The toxic tree


In 1999 radiologist Nicola Strickland went on a holiday to the Caribbean island of Tobago a tropical paradise complete with idyllic deserted beaches. On her first morning there she went foraging for shells and corals in the white sand when the holiday quickly took a turn for the worse.

Scattered amongst the coconuts and mangoes on the beach, Strickland and her friend found some sweet smelling green fruit that looked much like small crabapples. Both foolishly decided to take a bite and within moments the pleasant sweet taste was overwhelmed by a peppery burning feeling and an excruciating tightness in the throat that gradually got so bad they could barely swallow. The fruit in question belonged to the manchineel tree { Hippomane mancinella } sometimes referred to as beach apple or poison guava. It’s native to the tropical parts of Southern North America as well as Central America the Caribbean and parts of northern South America.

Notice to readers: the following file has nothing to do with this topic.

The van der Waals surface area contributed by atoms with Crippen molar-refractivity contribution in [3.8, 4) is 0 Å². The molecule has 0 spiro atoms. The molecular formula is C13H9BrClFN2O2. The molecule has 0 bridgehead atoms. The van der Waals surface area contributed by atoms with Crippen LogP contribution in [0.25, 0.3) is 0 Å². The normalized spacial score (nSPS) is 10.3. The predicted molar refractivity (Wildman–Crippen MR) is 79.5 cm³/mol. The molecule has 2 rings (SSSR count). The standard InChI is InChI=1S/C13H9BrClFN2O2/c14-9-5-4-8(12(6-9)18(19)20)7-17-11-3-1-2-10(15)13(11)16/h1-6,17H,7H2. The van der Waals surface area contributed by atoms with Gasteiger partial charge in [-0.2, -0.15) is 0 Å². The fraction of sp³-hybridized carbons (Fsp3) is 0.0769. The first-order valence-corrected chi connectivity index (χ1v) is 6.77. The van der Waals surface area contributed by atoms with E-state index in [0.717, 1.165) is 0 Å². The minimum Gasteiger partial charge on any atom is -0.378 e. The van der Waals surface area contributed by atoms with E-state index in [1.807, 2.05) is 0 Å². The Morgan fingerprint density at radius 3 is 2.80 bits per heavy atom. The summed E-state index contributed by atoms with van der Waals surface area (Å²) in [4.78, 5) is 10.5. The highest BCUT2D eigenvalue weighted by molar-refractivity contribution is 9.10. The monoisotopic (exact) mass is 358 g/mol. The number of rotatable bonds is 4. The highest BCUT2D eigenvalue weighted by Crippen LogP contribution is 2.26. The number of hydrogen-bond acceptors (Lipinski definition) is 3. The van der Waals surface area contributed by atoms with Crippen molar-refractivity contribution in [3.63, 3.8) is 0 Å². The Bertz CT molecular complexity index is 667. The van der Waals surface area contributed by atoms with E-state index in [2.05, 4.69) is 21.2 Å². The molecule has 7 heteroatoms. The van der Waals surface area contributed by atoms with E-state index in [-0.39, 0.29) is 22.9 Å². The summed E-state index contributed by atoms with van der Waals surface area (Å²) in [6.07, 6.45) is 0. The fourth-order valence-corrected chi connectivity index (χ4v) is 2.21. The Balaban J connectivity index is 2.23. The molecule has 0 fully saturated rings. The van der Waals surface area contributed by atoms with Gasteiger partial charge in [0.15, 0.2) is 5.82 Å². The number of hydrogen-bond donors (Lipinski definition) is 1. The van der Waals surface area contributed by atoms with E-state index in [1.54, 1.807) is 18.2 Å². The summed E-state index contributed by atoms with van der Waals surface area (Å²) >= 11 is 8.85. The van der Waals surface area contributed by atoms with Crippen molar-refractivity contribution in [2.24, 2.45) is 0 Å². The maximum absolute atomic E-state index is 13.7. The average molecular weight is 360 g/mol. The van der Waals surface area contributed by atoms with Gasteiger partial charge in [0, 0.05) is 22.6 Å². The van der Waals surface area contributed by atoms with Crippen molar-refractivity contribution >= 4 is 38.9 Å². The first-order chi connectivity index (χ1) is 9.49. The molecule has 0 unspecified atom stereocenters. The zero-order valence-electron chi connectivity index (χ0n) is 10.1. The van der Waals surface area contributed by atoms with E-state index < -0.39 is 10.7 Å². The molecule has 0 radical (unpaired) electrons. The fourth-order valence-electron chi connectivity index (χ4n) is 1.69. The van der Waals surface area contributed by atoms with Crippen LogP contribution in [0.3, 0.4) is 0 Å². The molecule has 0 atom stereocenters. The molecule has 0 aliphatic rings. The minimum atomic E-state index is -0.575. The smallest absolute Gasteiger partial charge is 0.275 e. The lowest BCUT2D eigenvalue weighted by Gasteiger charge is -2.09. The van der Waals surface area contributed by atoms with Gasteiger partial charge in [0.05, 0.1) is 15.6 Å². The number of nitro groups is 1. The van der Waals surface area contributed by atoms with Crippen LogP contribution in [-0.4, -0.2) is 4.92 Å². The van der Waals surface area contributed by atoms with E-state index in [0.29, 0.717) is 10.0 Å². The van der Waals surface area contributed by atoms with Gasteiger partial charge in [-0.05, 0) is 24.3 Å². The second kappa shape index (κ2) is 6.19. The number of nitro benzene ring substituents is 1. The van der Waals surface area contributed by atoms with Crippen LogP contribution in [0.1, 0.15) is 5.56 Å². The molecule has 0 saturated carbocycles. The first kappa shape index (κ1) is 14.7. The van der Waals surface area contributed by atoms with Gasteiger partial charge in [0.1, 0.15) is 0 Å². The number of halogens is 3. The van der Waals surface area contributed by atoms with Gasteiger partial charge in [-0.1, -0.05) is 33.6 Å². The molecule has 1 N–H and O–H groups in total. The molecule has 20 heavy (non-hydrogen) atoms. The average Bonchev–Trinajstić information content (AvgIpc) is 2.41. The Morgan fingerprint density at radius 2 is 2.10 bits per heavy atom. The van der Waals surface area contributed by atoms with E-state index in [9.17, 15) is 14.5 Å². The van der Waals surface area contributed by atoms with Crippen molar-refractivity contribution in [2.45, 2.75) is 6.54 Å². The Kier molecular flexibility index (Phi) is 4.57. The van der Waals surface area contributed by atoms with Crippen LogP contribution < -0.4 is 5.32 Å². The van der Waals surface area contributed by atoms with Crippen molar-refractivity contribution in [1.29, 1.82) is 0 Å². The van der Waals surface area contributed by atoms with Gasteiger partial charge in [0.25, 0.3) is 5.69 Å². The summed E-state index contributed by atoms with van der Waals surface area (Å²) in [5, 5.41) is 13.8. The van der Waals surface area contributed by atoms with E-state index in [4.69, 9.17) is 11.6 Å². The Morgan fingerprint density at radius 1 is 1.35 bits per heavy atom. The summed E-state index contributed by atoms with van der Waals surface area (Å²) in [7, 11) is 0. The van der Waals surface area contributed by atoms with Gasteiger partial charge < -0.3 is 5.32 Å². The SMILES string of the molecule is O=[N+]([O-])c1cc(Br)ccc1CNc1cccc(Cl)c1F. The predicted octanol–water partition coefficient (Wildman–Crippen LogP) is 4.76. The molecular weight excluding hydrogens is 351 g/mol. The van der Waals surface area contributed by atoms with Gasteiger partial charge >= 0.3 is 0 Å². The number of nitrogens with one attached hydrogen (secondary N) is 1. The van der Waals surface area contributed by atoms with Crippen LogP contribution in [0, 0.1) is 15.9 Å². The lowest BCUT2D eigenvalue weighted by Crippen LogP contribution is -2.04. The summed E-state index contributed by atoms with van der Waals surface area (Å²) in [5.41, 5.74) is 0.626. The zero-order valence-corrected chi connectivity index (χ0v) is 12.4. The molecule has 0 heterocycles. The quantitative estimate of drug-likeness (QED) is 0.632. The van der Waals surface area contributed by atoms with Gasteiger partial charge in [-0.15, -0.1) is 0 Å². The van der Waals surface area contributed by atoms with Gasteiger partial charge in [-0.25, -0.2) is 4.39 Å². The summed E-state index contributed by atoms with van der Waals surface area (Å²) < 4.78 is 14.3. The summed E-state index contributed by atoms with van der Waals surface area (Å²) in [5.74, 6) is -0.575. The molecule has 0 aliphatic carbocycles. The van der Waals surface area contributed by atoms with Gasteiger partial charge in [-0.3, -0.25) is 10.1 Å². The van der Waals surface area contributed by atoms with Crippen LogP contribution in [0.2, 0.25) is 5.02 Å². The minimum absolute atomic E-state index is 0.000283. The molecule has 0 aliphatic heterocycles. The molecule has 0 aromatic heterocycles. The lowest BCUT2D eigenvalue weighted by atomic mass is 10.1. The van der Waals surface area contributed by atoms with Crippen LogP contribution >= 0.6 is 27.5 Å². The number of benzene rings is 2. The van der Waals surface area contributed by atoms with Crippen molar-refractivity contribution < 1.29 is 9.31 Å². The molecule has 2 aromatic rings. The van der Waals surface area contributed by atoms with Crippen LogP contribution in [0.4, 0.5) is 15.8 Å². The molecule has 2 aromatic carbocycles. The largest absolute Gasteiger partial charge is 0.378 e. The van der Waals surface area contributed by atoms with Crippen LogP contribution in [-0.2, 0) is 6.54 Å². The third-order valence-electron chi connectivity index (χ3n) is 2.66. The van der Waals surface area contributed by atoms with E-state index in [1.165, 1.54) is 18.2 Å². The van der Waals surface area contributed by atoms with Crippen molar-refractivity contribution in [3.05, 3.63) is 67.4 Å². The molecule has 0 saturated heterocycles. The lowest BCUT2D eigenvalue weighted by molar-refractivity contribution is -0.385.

The plant bears another name in Spanish arbol de la muerte, which literally means tree of death.

According to the Guinness World Records the manchineel tree is in fact the most dangerous tree in the world. As explained by the Florida Institute of Food and Agricultural Sciences all parts of manchineel are extreamly poisonous and “ interaction with and ingestion of any part of this tree may be lethal.”download (1)

Manchineel belongs to the large and diverse Euphorbia genus which also contains the decorative Christmas poinsettia. The tree produces a thick milky sap which oozes out of everything—- the bark the leaves and even the fruit— and can cause severe burn like blisters if it comes in contact with the skin.

This sap contains a range of toxins but it’s thought that the most serious reactions come from phorbol an organic compound that belongs to the diterpene family of esters. Because phorbol is highly water soluble you don’t even want to be standing under a manchineel when it’s raining—— the raindrops carrying the diluted sap can still severely burn your skin




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